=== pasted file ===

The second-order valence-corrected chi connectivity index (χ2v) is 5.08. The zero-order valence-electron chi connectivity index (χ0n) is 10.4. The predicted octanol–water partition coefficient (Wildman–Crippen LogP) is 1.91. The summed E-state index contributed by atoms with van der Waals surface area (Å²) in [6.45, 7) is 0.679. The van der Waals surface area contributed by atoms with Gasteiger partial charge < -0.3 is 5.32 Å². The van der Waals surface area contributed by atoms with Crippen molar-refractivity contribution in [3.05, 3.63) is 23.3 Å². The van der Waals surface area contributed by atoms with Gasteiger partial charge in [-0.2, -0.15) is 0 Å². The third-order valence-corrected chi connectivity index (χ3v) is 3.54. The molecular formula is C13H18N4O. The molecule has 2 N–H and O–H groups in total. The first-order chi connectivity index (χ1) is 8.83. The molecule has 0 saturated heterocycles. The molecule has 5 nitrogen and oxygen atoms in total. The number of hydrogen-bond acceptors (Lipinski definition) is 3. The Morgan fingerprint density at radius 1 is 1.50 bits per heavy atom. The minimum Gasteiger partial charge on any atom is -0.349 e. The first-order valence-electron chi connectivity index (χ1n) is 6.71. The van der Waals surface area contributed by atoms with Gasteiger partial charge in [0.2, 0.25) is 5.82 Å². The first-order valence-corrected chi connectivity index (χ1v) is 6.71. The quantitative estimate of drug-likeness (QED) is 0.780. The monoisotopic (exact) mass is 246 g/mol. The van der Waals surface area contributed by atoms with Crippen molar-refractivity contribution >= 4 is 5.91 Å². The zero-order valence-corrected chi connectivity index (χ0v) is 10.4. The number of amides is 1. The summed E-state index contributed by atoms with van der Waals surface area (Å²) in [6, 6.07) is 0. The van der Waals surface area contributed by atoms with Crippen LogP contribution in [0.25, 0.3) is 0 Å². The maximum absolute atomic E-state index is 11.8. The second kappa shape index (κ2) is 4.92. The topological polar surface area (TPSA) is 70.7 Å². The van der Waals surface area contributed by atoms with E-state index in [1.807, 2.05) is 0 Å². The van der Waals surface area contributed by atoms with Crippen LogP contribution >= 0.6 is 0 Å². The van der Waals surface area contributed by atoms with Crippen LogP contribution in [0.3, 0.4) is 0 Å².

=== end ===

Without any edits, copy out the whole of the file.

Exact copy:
The second-order valence-corrected chi connectivity index (χ2v) is 5.08. The zero-order valence-electron chi connectivity index (χ0n) is 10.4. The predicted octanol–water partition coefficient (Wildman–Crippen LogP) is 1.91. The summed E-state index contributed by atoms with van der Waals surface area (Å²) in [6.45, 7) is 0.679. The van der Waals surface area contributed by atoms with Gasteiger partial charge < -0.3 is 5.32 Å². The van der Waals surface area contributed by atoms with Crippen molar-refractivity contribution in [3.05, 3.63) is 23.3 Å². The van der Waals surface area contributed by atoms with Gasteiger partial charge in [-0.2, -0.15) is 0 Å². The third-order valence-corrected chi connectivity index (χ3v) is 3.54. The molecular formula is C13H18N4O. The molecule has 2 N–H and O–H groups in total. The first-order chi connectivity index (χ1) is 8.83. The molecule has 0 saturated heterocycles. The molecule has 5 nitrogen and oxygen atoms in total. The number of hydrogen-bond acceptors (Lipinski definition) is 3. The Morgan fingerprint density at radius 1 is 1.50 bits per heavy atom. The minimum Gasteiger partial charge on any atom is -0.349 e. The first-order valence-electron chi connectivity index (χ1n) is 6.71. The van der Waals surface area contributed by atoms with Gasteiger partial charge in [0.2, 0.25) is 5.82 Å². The first-order valence-corrected chi connectivity index (χ1v) is 6.71. The quantitative estimate of drug-likeness (QED) is 0.780. The monoisotopic (exact) mass is 246 g/mol. The van der Waals surface area contributed by atoms with Crippen molar-refractivity contribution >= 4 is 5.91 Å². The zero-order valence-corrected chi connectivity index (χ0v) is 10.4. The number of amides is 1. The summed E-state index contributed by atoms with van der Waals surface area (Å²) in [6, 6.07) is 0. The van der Waals surface area contributed by atoms with Crippen LogP contribution in [0.25, 0.3) is 0 Å². The maximum absolute atomic E-state index is 11.8. The second kappa shape index (κ2) is 4.92. The topological polar surface area (TPSA) is 70.7 Å². The van der Waals surface area contributed by atoms with E-state index in [1.807, 2.05) is 0 Å². The van der Waals surface area contributed by atoms with Crippen LogP contribution >= 0.6 is 0 Å². The van der Waals surface area contributed by atoms with Crippen LogP contribution in [0.3, 0.4) is 0 Å².